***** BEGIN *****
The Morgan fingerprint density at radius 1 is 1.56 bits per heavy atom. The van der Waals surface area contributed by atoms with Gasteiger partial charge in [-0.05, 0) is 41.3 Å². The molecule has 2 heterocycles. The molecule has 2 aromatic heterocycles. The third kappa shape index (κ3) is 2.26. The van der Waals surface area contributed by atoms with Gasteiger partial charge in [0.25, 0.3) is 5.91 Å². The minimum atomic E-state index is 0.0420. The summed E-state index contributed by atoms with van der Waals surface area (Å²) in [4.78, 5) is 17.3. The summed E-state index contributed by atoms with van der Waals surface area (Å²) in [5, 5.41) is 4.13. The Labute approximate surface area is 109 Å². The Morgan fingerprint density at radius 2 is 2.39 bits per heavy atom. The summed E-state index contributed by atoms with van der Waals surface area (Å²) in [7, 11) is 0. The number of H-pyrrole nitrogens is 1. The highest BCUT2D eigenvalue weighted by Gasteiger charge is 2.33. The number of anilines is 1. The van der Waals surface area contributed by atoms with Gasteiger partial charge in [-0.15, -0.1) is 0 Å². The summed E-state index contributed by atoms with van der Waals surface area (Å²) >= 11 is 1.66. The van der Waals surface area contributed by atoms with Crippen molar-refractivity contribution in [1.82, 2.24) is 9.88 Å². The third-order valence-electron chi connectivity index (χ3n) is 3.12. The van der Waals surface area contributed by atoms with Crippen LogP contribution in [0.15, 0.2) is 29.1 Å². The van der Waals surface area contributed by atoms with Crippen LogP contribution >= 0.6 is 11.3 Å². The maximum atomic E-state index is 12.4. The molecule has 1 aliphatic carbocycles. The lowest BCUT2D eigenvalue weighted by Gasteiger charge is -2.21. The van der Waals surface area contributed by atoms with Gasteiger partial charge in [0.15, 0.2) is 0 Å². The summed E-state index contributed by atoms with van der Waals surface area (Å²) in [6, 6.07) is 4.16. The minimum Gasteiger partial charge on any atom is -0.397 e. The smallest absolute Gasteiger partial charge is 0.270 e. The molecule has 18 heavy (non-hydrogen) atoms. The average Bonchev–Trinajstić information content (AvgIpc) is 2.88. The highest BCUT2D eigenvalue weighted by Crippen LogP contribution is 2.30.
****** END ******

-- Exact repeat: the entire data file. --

The Morgan fingerprint density at radius 1 is 1.56 bits per heavy atom. The van der Waals surface area contributed by atoms with Gasteiger partial charge in [-0.05, 0) is 41.3 Å². The molecule has 2 heterocycles. The molecule has 2 aromatic heterocycles. The third kappa shape index (κ3) is 2.26. The van der Waals surface area contributed by atoms with Gasteiger partial charge in [0.25, 0.3) is 5.91 Å². The minimum atomic E-state index is 0.0420. The summed E-state index contributed by atoms with van der Waals surface area (Å²) in [4.78, 5) is 17.3. The summed E-state index contributed by atoms with van der Waals surface area (Å²) in [5, 5.41) is 4.13. The Labute approximate surface area is 109 Å². The Morgan fingerprint density at radius 2 is 2.39 bits per heavy atom. The summed E-state index contributed by atoms with van der Waals surface area (Å²) in [7, 11) is 0. The number of H-pyrrole nitrogens is 1. The highest BCUT2D eigenvalue weighted by Gasteiger charge is 2.33. The number of anilines is 1. The van der Waals surface area contributed by atoms with Gasteiger partial charge in [-0.15, -0.1) is 0 Å². The summed E-state index contributed by atoms with van der Waals surface area (Å²) >= 11 is 1.66. The van der Waals surface area contributed by atoms with Crippen molar-refractivity contribution in [1.82, 2.24) is 9.88 Å². The third-order valence-electron chi connectivity index (χ3n) is 3.12. The van der Waals surface area contributed by atoms with Crippen LogP contribution in [0.15, 0.2) is 29.1 Å². The van der Waals surface area contributed by atoms with Crippen LogP contribution >= 0.6 is 11.3 Å². The maximum atomic E-state index is 12.4. The molecule has 1 aliphatic carbocycles. The lowest BCUT2D eigenvalue weighted by Gasteiger charge is -2.21. The van der Waals surface area contributed by atoms with Gasteiger partial charge in [0.15, 0.2) is 0 Å². The summed E-state index contributed by atoms with van der Waals surface area (Å²) in [6, 6.07) is 4.16. The minimum Gasteiger partial charge on any atom is -0.397 e. The smallest absolute Gasteiger partial charge is 0.270 e. The molecule has 18 heavy (non-hydrogen) atoms. The average Bonchev–Trinajstić information content (AvgIpc) is 2.88. The highest BCUT2D eigenvalue weighted by Crippen LogP contribution is 2.30.